October 21, 2011
Duc Chu, a resident of Vietnam and a senior at The College of Wooster, was one of three international students from Wooster's Ambassadors Program to speak with students at Northwestern Middle School on Multicultural and Diversity Day last week.
WOOSTER, Ohio – For 342 students at Northwestern Middle School, last week’s Multicultural and Diversity Day was an eye-opening experience. In a district where the enrollment is 99 percent white non-Hispanic, diversity is an unfamiliar concept, but Rachel Beun, the guidance counselor at the school sought to change that.
“I felt it was important for our students to have an awareness of what they will encounter when they leave here,” said Beun. “They need to experience the customs and cultures of different racial and ethnic groups in our country and around the world.”
So Beun lined up a variety of guests, including three international students from The College of Wooster, to talk about their experiences, and the outcome was everything Beun had hoped for.
“It went very well,” she said. “I heard the students talking excitedly as they went from one (30-minute) session to another. We really appreciate The College of Wooster's participation.”
Representing Wooster were Duc Chu, a senior from Vietnam, Annie Godonoga, a sophomore from Moldova, and Jubilate Lema, a sophomore from Tanzania — all members of Wooster’s Ambassadors Program, which consists of international students chosen to represent their country and share their culture with audiences on campus and in the community. Now in its 10th year, the program has reached more than 21,000 people through events and initiatives on campus, in the community, and throughout the region.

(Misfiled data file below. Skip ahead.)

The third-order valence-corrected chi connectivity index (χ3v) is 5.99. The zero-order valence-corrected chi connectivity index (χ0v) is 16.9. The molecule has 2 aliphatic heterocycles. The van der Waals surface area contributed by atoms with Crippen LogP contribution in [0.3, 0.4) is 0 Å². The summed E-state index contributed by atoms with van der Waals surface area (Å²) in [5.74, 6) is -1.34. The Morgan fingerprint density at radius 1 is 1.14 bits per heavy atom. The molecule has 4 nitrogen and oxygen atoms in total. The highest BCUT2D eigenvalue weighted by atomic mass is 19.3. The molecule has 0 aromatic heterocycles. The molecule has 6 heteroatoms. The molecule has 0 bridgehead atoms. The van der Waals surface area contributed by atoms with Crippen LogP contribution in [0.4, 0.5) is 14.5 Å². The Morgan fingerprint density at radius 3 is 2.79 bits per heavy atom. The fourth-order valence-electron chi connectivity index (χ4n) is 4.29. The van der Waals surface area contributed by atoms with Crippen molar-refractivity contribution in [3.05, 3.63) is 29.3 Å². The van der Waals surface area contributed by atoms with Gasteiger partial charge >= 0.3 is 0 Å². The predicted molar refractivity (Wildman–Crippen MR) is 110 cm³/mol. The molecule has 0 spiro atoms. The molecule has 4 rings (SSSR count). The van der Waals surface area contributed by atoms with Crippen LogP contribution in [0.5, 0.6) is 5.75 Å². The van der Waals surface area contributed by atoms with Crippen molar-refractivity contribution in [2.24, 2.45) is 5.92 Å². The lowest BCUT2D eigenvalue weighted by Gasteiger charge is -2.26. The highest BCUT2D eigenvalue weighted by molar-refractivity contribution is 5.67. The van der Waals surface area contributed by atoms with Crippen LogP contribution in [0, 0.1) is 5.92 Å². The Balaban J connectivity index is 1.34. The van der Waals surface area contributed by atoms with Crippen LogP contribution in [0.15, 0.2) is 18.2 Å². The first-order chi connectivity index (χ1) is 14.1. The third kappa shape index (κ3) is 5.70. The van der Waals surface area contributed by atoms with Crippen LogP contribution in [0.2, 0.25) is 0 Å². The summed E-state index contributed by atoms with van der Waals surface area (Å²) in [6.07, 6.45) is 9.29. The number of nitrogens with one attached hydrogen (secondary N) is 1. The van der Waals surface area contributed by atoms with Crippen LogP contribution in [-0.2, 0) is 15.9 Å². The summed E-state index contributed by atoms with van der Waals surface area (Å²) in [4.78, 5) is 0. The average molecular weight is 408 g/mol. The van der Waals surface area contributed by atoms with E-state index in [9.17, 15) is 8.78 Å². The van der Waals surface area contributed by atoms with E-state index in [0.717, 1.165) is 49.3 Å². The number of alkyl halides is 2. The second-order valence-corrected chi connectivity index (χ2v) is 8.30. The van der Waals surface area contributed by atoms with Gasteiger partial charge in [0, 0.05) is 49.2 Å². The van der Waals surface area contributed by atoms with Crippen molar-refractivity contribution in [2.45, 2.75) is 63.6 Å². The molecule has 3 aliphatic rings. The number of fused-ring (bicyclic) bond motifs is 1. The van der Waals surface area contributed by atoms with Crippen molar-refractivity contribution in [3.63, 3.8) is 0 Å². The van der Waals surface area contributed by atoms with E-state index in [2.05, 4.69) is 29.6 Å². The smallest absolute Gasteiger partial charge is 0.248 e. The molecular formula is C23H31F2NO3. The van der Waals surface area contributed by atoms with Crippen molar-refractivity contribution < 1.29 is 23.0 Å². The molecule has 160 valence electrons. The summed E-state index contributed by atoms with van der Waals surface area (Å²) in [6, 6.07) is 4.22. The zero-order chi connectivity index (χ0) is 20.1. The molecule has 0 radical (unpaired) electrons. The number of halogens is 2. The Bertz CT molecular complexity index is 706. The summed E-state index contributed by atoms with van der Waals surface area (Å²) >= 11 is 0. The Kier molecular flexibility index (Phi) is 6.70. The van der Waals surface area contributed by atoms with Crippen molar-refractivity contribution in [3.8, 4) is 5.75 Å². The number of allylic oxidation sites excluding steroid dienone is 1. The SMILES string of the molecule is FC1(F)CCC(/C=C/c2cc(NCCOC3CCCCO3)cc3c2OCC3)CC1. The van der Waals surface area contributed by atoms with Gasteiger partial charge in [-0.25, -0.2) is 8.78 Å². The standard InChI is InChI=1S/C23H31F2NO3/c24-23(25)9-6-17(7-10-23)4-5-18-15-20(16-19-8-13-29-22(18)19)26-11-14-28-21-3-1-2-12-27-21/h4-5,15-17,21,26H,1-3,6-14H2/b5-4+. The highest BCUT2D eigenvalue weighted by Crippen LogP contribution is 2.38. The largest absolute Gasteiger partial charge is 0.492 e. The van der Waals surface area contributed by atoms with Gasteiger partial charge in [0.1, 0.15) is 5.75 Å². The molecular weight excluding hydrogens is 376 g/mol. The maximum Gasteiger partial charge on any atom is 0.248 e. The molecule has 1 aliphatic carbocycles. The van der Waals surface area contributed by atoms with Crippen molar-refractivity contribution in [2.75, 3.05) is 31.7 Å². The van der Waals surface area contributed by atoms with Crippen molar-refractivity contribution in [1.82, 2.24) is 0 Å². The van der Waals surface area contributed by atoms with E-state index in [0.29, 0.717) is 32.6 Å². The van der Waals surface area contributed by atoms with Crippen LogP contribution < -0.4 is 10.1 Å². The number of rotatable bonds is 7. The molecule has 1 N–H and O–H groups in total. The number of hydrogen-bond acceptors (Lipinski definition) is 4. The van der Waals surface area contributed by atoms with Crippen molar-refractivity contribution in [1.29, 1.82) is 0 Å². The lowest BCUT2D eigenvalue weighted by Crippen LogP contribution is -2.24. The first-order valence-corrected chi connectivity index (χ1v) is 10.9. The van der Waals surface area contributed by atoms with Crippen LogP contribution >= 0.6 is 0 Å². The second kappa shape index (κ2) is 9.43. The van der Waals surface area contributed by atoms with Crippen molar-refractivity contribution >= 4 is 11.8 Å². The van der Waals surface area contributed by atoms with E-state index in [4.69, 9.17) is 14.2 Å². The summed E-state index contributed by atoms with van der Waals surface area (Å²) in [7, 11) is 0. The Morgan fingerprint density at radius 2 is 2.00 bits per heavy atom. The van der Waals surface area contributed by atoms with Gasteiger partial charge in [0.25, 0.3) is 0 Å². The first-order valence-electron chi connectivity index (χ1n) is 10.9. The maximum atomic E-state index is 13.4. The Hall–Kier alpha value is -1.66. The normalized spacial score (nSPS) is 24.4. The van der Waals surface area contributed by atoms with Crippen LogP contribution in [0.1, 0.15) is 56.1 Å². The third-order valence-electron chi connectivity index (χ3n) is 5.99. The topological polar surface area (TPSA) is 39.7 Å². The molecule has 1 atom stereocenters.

Chu wore a red t-shirt with “I Love Vietnam” emblazoned in bright yellow letters on the front during his presentations, which featured segments on art, language, clothing, education, and food.
The 22 students in Mr. Hafner’s class seemed deeply engaged — literally sitting on the edges of their chairs — as Chu told them that his country is smaller than the state of New Mexico, but that the population is 45 times larger (90 million). He also shared samples of water paintings and puppets as well as items of clothing, which several of the students tried on. In addition, he talked about education and currency and various Vietnamese delicacies, but the most popular part of his presentation was his mini-course on language, including how to say “Hello” (Xin Chào), and that there are 10 different ways to say “I love you.”
“Our students really liked (the presentations),” said Hafner. “The international students did a very good job sharing their culture.”
After the sessions, the middle school students participated in a “mix-it-up” session during the lunch period, where they took time to discuss what they had experienced and then develop action plans for overcoming stereotyping, prejudice, and racism.
“The program really got the students thinking about what it's like to be ‘different’ in some way,” said Nicola Kille, assistant director for Global Engagement at The College of Wooster and director of Wooster’s Ambassadors Program. “They talked about how to treat all people with respect, and how people with varied backgrounds and life experiences can bring creativity and new perspectives to our daily interactions. Rachel (Beun) and Northwestern Middle School should be commended for an excellent event. The Ambassadors Program was proud to be part of it.”
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